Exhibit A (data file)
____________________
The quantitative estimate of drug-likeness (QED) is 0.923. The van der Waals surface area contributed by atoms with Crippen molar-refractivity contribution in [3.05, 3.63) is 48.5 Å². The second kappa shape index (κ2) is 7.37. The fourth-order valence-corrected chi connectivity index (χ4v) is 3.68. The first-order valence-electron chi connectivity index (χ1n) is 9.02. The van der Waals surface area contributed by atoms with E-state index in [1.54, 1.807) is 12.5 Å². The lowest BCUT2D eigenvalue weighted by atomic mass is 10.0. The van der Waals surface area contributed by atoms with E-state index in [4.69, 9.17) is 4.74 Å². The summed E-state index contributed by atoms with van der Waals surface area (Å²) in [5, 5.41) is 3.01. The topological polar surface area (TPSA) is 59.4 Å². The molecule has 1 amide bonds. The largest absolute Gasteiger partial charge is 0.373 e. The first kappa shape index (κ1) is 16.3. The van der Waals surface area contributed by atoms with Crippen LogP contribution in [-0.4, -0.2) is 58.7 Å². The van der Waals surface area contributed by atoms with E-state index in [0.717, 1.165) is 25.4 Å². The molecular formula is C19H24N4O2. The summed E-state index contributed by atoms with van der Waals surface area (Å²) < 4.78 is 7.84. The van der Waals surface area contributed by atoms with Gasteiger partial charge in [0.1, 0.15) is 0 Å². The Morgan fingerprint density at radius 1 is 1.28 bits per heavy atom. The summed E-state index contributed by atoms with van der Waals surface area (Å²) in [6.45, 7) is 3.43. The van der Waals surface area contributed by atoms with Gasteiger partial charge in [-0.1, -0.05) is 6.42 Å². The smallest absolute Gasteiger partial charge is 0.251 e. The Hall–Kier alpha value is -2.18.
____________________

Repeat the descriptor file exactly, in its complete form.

The quantitative estimate of drug-likeness (QED) is 0.923. The van der Waals surface area contributed by atoms with Crippen molar-refractivity contribution in [3.05, 3.63) is 48.5 Å². The second kappa shape index (κ2) is 7.37. The fourth-order valence-corrected chi connectivity index (χ4v) is 3.68. The first-order valence-electron chi connectivity index (χ1n) is 9.02. The van der Waals surface area contributed by atoms with E-state index in [1.54, 1.807) is 12.5 Å². The lowest BCUT2D eigenvalue weighted by atomic mass is 10.0. The van der Waals surface area contributed by atoms with E-state index in [4.69, 9.17) is 4.74 Å². The summed E-state index contributed by atoms with van der Waals surface area (Å²) in [5, 5.41) is 3.01. The topological polar surface area (TPSA) is 59.4 Å². The molecule has 1 amide bonds. The largest absolute Gasteiger partial charge is 0.373 e. The first kappa shape index (κ1) is 16.3. The van der Waals surface area contributed by atoms with Crippen LogP contribution in [-0.4, -0.2) is 58.7 Å². The van der Waals surface area contributed by atoms with E-state index in [0.717, 1.165) is 25.4 Å². The molecular formula is C19H24N4O2. The summed E-state index contributed by atoms with van der Waals surface area (Å²) < 4.78 is 7.84. The van der Waals surface area contributed by atoms with Gasteiger partial charge in [0.1, 0.15) is 0 Å². The Morgan fingerprint density at radius 1 is 1.28 bits per heavy atom. The summed E-state index contributed by atoms with van der Waals surface area (Å²) in [6.45, 7) is 3.43. The van der Waals surface area contributed by atoms with Gasteiger partial charge in [-0.1, -0.05) is 6.42 Å². The smallest absolute Gasteiger partial charge is 0.251 e. The Hall–Kier alpha value is -2.18.